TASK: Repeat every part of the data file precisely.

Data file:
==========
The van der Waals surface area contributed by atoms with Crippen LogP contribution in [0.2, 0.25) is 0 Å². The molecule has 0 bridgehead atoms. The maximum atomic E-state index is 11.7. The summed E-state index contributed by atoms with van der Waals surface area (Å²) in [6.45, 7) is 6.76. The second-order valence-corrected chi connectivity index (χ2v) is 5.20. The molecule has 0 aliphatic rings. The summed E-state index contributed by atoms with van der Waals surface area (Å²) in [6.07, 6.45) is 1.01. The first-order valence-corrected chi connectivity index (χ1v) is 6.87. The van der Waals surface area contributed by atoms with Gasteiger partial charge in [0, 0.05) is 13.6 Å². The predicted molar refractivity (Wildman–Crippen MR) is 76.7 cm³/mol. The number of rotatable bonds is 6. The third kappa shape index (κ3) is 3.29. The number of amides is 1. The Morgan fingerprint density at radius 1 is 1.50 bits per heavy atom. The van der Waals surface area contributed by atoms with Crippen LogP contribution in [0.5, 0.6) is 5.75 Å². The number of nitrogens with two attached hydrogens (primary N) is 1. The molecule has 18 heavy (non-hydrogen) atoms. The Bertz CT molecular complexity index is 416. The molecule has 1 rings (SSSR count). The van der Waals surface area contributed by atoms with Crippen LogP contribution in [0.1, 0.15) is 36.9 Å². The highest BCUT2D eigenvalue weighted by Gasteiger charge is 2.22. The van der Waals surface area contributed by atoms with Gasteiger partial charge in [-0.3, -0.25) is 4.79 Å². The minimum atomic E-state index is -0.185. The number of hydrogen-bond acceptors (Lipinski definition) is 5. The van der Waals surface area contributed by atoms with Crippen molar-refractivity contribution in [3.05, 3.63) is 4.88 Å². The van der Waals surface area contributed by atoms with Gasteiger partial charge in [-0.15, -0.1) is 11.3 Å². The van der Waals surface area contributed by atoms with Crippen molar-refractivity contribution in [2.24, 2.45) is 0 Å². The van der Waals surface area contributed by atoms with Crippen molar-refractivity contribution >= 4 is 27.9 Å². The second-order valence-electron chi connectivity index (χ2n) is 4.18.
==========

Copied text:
The van der Waals surface area contributed by atoms with Crippen LogP contribution in [0.2, 0.25) is 0 Å². The molecule has 0 bridgehead atoms. The maximum atomic E-state index is 11.7. The summed E-state index contributed by atoms with van der Waals surface area (Å²) in [6.45, 7) is 6.76. The second-order valence-corrected chi connectivity index (χ2v) is 5.20. The molecule has 0 aliphatic rings. The summed E-state index contributed by atoms with van der Waals surface area (Å²) in [6.07, 6.45) is 1.01. The first-order valence-corrected chi connectivity index (χ1v) is 6.87. The van der Waals surface area contributed by atoms with Gasteiger partial charge in [0, 0.05) is 13.6 Å². The predicted molar refractivity (Wildman–Crippen MR) is 76.7 cm³/mol. The number of rotatable bonds is 6. The third kappa shape index (κ3) is 3.29. The number of amides is 1. The Morgan fingerprint density at radius 1 is 1.50 bits per heavy atom. The van der Waals surface area contributed by atoms with Crippen LogP contribution in [0.5, 0.6) is 5.75 Å². The number of nitrogens with two attached hydrogens (primary N) is 1. The molecule has 18 heavy (non-hydrogen) atoms. The Bertz CT molecular complexity index is 416. The molecule has 1 rings (SSSR count). The van der Waals surface area contributed by atoms with Crippen LogP contribution in [0.1, 0.15) is 36.9 Å². The highest BCUT2D eigenvalue weighted by Gasteiger charge is 2.22. The van der Waals surface area contributed by atoms with Gasteiger partial charge in [-0.3, -0.25) is 4.79 Å². The minimum atomic E-state index is -0.185. The number of hydrogen-bond acceptors (Lipinski definition) is 5. The van der Waals surface area contributed by atoms with Crippen molar-refractivity contribution in [3.05, 3.63) is 4.88 Å². The van der Waals surface area contributed by atoms with Gasteiger partial charge in [-0.15, -0.1) is 11.3 Å². The van der Waals surface area contributed by atoms with Crippen molar-refractivity contribution in [2.24, 2.45) is 0 Å². The van der Waals surface area contributed by atoms with Crippen molar-refractivity contribution >= 4 is 27.9 Å². The second-order valence-electron chi connectivity index (χ2n) is 4.18.